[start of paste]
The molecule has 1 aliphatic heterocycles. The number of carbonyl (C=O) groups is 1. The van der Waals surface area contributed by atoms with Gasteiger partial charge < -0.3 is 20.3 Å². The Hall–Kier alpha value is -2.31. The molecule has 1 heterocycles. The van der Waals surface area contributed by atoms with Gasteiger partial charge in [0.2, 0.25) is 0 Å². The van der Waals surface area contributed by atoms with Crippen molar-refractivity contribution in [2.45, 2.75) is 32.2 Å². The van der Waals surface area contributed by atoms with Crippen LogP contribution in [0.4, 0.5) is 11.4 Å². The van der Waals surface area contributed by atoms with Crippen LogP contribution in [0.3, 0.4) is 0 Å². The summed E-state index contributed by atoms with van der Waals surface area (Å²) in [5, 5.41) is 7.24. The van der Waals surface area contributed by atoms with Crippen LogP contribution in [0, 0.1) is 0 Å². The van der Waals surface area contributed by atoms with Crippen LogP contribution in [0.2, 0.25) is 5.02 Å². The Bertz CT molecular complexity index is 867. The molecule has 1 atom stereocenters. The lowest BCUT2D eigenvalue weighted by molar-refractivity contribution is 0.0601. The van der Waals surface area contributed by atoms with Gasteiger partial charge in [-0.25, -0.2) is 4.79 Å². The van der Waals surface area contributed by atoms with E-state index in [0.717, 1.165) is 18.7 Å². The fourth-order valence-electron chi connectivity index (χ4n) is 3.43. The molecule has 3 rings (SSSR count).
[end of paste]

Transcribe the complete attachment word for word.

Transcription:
The molecule has 1 aliphatic heterocycles. The number of carbonyl (C=O) groups is 1. The van der Waals surface area contributed by atoms with Gasteiger partial charge < -0.3 is 20.3 Å². The Hall–Kier alpha value is -2.31. The molecule has 1 heterocycles. The van der Waals surface area contributed by atoms with Gasteiger partial charge in [0.2, 0.25) is 0 Å². The van der Waals surface area contributed by atoms with Crippen molar-refractivity contribution in [2.45, 2.75) is 32.2 Å². The van der Waals surface area contributed by atoms with Crippen LogP contribution in [0.4, 0.5) is 11.4 Å². The van der Waals surface area contributed by atoms with Crippen LogP contribution in [0.3, 0.4) is 0 Å². The summed E-state index contributed by atoms with van der Waals surface area (Å²) in [5, 5.41) is 7.24. The van der Waals surface area contributed by atoms with Crippen LogP contribution in [0, 0.1) is 0 Å². The van der Waals surface area contributed by atoms with Crippen LogP contribution in [0.2, 0.25) is 5.02 Å². The Bertz CT molecular complexity index is 867. The molecule has 1 atom stereocenters. The lowest BCUT2D eigenvalue weighted by molar-refractivity contribution is 0.0601. The van der Waals surface area contributed by atoms with Gasteiger partial charge in [-0.25, -0.2) is 4.79 Å². The van der Waals surface area contributed by atoms with E-state index in [0.717, 1.165) is 18.7 Å². The fourth-order valence-electron chi connectivity index (χ4n) is 3.43. The molecule has 3 rings (SSSR count).